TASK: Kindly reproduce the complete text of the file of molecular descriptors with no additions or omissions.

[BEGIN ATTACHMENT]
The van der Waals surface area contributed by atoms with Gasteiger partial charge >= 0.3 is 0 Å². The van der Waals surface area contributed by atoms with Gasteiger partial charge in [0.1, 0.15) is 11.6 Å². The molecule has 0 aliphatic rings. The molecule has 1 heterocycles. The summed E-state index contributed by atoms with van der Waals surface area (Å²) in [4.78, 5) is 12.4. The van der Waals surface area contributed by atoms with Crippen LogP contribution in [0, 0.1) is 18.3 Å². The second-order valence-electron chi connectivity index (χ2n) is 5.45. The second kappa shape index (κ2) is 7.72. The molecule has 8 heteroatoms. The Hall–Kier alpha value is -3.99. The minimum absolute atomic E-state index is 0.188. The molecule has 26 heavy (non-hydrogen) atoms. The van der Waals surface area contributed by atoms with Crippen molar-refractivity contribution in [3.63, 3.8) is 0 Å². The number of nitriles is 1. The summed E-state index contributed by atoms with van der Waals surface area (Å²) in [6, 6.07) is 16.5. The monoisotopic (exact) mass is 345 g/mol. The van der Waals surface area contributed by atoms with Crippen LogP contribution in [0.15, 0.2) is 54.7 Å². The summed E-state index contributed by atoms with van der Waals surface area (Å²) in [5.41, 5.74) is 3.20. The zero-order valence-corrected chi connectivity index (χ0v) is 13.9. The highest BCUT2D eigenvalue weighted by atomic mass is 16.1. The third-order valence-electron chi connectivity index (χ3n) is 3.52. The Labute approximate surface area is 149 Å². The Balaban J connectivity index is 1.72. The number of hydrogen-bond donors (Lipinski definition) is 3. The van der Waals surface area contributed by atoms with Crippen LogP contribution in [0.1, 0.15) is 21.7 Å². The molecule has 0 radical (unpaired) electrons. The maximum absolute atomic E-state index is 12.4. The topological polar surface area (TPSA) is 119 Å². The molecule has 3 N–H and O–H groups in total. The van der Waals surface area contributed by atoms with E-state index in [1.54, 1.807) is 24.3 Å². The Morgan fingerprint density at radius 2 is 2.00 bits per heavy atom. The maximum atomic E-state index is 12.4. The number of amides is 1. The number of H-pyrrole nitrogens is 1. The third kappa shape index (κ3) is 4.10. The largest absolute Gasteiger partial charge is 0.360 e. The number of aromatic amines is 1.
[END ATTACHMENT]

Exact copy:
The van der Waals surface area contributed by atoms with Gasteiger partial charge >= 0.3 is 0 Å². The van der Waals surface area contributed by atoms with Gasteiger partial charge in [0.1, 0.15) is 11.6 Å². The molecule has 0 aliphatic rings. The molecule has 1 heterocycles. The summed E-state index contributed by atoms with van der Waals surface area (Å²) in [4.78, 5) is 12.4. The van der Waals surface area contributed by atoms with Crippen LogP contribution in [0, 0.1) is 18.3 Å². The second-order valence-electron chi connectivity index (χ2n) is 5.45. The second kappa shape index (κ2) is 7.72. The molecule has 8 heteroatoms. The Hall–Kier alpha value is -3.99. The minimum absolute atomic E-state index is 0.188. The molecule has 26 heavy (non-hydrogen) atoms. The van der Waals surface area contributed by atoms with Crippen molar-refractivity contribution in [3.63, 3.8) is 0 Å². The number of nitriles is 1. The summed E-state index contributed by atoms with van der Waals surface area (Å²) in [6, 6.07) is 16.5. The monoisotopic (exact) mass is 345 g/mol. The van der Waals surface area contributed by atoms with Crippen LogP contribution in [0.15, 0.2) is 54.7 Å². The summed E-state index contributed by atoms with van der Waals surface area (Å²) in [5.41, 5.74) is 3.20. The zero-order valence-corrected chi connectivity index (χ0v) is 13.9. The highest BCUT2D eigenvalue weighted by atomic mass is 16.1. The third-order valence-electron chi connectivity index (χ3n) is 3.52. The Labute approximate surface area is 149 Å². The Balaban J connectivity index is 1.72. The number of hydrogen-bond donors (Lipinski definition) is 3. The van der Waals surface area contributed by atoms with Crippen LogP contribution in [0.1, 0.15) is 21.7 Å². The molecule has 0 radical (unpaired) electrons. The maximum absolute atomic E-state index is 12.4. The topological polar surface area (TPSA) is 119 Å². The molecule has 3 N–H and O–H groups in total. The van der Waals surface area contributed by atoms with E-state index in [1.54, 1.807) is 24.3 Å². The Morgan fingerprint density at radius 2 is 2.00 bits per heavy atom. The maximum atomic E-state index is 12.4. The number of amides is 1. The number of H-pyrrole nitrogens is 1. The third kappa shape index (κ3) is 4.10. The largest absolute Gasteiger partial charge is 0.360 e. The number of aromatic amines is 1.